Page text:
U.S. lawmakers called on the Obama administration to give more weight to the fight against human trafficking in talks to normalize ties with Cuba and in trade negotiations with Malaysia.
The Senate Foreign Relations Committee hearing Wednesday was the second called by Chairman Robert Corker, a Tennessee Republican, to focus on the global problem of forced labor and sex slavery and on how the U.S. can fight it.
“Even in countries with laws and institutions, insidious forms of modern slavery exist,” Corker said.
Democratic senators suggested that the U.S. can pursue the issue in diplomatic and trade talks. Senator Robert Menendez of New Jersey, the top Democrat on the committee, asked about talks to normalize relations with Cuba, saying that the State Department has identified the island nation as a source for sex trafficking of women and children.
Senator Ben Cardin, a Maryland Democrat, suggested that U.S. trade negotiators raise the issue with Malaysia before the 12-country Trans-Pacific Partnership trade pact is signed. The State Department identified Malaysia in its 2014 Trafficking in Persons Report as a destination, source and transit country for men subjected to forced labor, and women and children forced into sex work.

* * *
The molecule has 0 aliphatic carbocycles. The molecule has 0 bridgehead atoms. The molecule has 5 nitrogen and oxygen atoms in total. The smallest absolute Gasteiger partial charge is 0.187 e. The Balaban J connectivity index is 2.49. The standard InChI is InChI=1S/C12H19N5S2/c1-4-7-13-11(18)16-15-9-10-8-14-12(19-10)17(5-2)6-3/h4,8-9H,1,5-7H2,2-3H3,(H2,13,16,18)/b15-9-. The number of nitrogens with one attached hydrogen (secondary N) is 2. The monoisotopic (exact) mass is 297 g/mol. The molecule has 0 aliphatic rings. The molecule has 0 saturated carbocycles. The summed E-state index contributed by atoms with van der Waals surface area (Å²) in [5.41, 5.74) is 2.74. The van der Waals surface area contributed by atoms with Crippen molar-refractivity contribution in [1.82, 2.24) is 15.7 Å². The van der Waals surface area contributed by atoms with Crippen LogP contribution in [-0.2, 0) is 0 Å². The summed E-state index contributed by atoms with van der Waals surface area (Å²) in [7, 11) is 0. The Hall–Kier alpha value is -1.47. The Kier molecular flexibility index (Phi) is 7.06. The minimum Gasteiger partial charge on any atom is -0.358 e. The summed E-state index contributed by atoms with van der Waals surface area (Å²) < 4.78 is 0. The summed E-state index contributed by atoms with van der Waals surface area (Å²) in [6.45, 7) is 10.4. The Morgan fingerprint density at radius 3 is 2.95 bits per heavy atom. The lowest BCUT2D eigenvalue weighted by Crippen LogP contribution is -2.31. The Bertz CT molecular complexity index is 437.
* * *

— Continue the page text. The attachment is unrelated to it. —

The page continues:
Menendez pointed out that Cuban doctors sent overseas to work don’t receive payments, which instead are sent directly to the Cuban government.
“One thing is to have a blind eye, the other thing is to be complicit in the trafficking, and that’s the reality of Cuba,” said Menendez, a critic of the Obama administrations moves to normalize relations with Cuba.
Sarah Sewall, the under secretary of state for civilian security, democracy and human rights, told Menendez that Cuba presents a challenge.
“Government complicity in trafficking is one of the most troubling and nefarious aspects” of the issue, she said. While U.S. officials are raising the issue with Cuban counterparts in the talks, and “we would like to take advantage of any opening we have, the problems, as you pointed out, are severe.”
She said people can learn how their consumption habits are connected to modern-day slavery by visiting the subscription website SlaveryFootprint.org. She said it provides “a stark reminder, many of the products I use on a daily basis, the battery in my cell phone, the chocolate I eat, the cotton clothes I wear, may have been produced from the work of dozens of slaves.”
Cardin told Sewall that it was important for her bureau to push U.S. trade negotiators to raise the issue with Malaysia now, while the talks are continuing.
“As things start to become more normal and trade starts,” Cardin said, “you lose your leverage.”